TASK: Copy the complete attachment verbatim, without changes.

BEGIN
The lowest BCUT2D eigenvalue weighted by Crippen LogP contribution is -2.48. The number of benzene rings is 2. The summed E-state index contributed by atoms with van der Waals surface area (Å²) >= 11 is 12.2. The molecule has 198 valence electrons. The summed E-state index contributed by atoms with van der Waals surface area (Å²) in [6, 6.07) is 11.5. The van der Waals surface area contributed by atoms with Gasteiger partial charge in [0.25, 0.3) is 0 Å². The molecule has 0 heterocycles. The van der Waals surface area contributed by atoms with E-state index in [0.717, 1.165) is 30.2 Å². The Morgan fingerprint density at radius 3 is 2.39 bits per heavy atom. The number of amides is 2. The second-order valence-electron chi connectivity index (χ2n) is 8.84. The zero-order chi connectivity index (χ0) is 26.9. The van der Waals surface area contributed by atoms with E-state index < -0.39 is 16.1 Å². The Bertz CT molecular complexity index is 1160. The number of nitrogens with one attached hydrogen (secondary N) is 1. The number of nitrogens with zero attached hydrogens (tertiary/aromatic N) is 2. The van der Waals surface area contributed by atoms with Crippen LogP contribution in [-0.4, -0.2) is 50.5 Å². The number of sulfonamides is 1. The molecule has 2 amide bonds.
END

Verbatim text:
The lowest BCUT2D eigenvalue weighted by Crippen LogP contribution is -2.48. The number of benzene rings is 2. The summed E-state index contributed by atoms with van der Waals surface area (Å²) >= 11 is 12.2. The molecule has 198 valence electrons. The summed E-state index contributed by atoms with van der Waals surface area (Å²) in [6, 6.07) is 11.5. The van der Waals surface area contributed by atoms with Gasteiger partial charge in [0.25, 0.3) is 0 Å². The molecule has 0 heterocycles. The van der Waals surface area contributed by atoms with E-state index in [0.717, 1.165) is 30.2 Å². The Morgan fingerprint density at radius 3 is 2.39 bits per heavy atom. The number of amides is 2. The second-order valence-electron chi connectivity index (χ2n) is 8.84. The zero-order chi connectivity index (χ0) is 26.9. The van der Waals surface area contributed by atoms with E-state index < -0.39 is 16.1 Å². The Bertz CT molecular complexity index is 1160. The number of nitrogens with one attached hydrogen (secondary N) is 1. The number of nitrogens with zero attached hydrogens (tertiary/aromatic N) is 2. The van der Waals surface area contributed by atoms with Crippen LogP contribution in [-0.4, -0.2) is 50.5 Å². The number of sulfonamides is 1. The molecule has 2 amide bonds.